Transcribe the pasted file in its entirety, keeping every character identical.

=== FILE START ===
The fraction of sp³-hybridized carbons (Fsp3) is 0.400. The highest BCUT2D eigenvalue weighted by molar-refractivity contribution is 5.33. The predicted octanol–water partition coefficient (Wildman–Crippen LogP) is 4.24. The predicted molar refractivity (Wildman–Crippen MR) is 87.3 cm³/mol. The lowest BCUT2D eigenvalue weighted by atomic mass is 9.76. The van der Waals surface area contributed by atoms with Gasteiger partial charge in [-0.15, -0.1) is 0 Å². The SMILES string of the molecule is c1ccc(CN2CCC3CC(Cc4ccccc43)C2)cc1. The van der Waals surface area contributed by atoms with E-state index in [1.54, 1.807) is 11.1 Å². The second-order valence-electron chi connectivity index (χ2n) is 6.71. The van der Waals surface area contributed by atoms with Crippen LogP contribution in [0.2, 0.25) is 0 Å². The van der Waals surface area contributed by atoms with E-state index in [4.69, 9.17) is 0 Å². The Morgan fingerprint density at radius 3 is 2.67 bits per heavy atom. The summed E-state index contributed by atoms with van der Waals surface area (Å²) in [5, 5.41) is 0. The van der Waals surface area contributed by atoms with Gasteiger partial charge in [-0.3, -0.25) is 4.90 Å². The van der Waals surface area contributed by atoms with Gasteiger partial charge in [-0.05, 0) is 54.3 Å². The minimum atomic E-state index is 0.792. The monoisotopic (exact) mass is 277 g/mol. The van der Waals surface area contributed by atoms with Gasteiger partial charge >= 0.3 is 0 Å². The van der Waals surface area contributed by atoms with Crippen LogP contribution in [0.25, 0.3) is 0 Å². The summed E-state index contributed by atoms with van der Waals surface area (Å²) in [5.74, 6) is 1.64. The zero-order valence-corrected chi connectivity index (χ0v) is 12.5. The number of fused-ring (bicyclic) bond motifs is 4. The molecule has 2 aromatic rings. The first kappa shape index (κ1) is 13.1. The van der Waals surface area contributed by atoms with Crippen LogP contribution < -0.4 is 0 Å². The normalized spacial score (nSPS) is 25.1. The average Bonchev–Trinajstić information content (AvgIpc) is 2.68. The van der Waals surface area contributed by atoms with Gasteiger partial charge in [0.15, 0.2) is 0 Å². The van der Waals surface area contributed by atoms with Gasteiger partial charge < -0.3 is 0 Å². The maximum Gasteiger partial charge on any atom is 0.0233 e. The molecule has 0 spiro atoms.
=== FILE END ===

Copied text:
The fraction of sp³-hybridized carbons (Fsp3) is 0.400. The highest BCUT2D eigenvalue weighted by molar-refractivity contribution is 5.33. The predicted octanol–water partition coefficient (Wildman–Crippen LogP) is 4.24. The predicted molar refractivity (Wildman–Crippen MR) is 87.3 cm³/mol. The lowest BCUT2D eigenvalue weighted by atomic mass is 9.76. The van der Waals surface area contributed by atoms with Gasteiger partial charge in [-0.15, -0.1) is 0 Å². The SMILES string of the molecule is c1ccc(CN2CCC3CC(Cc4ccccc43)C2)cc1. The van der Waals surface area contributed by atoms with E-state index in [1.54, 1.807) is 11.1 Å². The second-order valence-electron chi connectivity index (χ2n) is 6.71. The van der Waals surface area contributed by atoms with Crippen LogP contribution in [0.2, 0.25) is 0 Å². The van der Waals surface area contributed by atoms with E-state index in [4.69, 9.17) is 0 Å². The Morgan fingerprint density at radius 3 is 2.67 bits per heavy atom. The summed E-state index contributed by atoms with van der Waals surface area (Å²) in [5, 5.41) is 0. The van der Waals surface area contributed by atoms with Gasteiger partial charge in [-0.3, -0.25) is 4.90 Å². The van der Waals surface area contributed by atoms with Gasteiger partial charge in [-0.05, 0) is 54.3 Å². The minimum atomic E-state index is 0.792. The monoisotopic (exact) mass is 277 g/mol. The van der Waals surface area contributed by atoms with Gasteiger partial charge >= 0.3 is 0 Å². The van der Waals surface area contributed by atoms with Crippen LogP contribution in [0.25, 0.3) is 0 Å². The summed E-state index contributed by atoms with van der Waals surface area (Å²) in [5.74, 6) is 1.64. The zero-order valence-corrected chi connectivity index (χ0v) is 12.5. The number of fused-ring (bicyclic) bond motifs is 4. The molecule has 2 aromatic rings. The first kappa shape index (κ1) is 13.1. The van der Waals surface area contributed by atoms with Crippen LogP contribution < -0.4 is 0 Å². The normalized spacial score (nSPS) is 25.1. The average Bonchev–Trinajstić information content (AvgIpc) is 2.68. The van der Waals surface area contributed by atoms with Gasteiger partial charge in [0.15, 0.2) is 0 Å². The van der Waals surface area contributed by atoms with Gasteiger partial charge < -0.3 is 0 Å². The maximum Gasteiger partial charge on any atom is 0.0233 e. The molecule has 0 spiro atoms.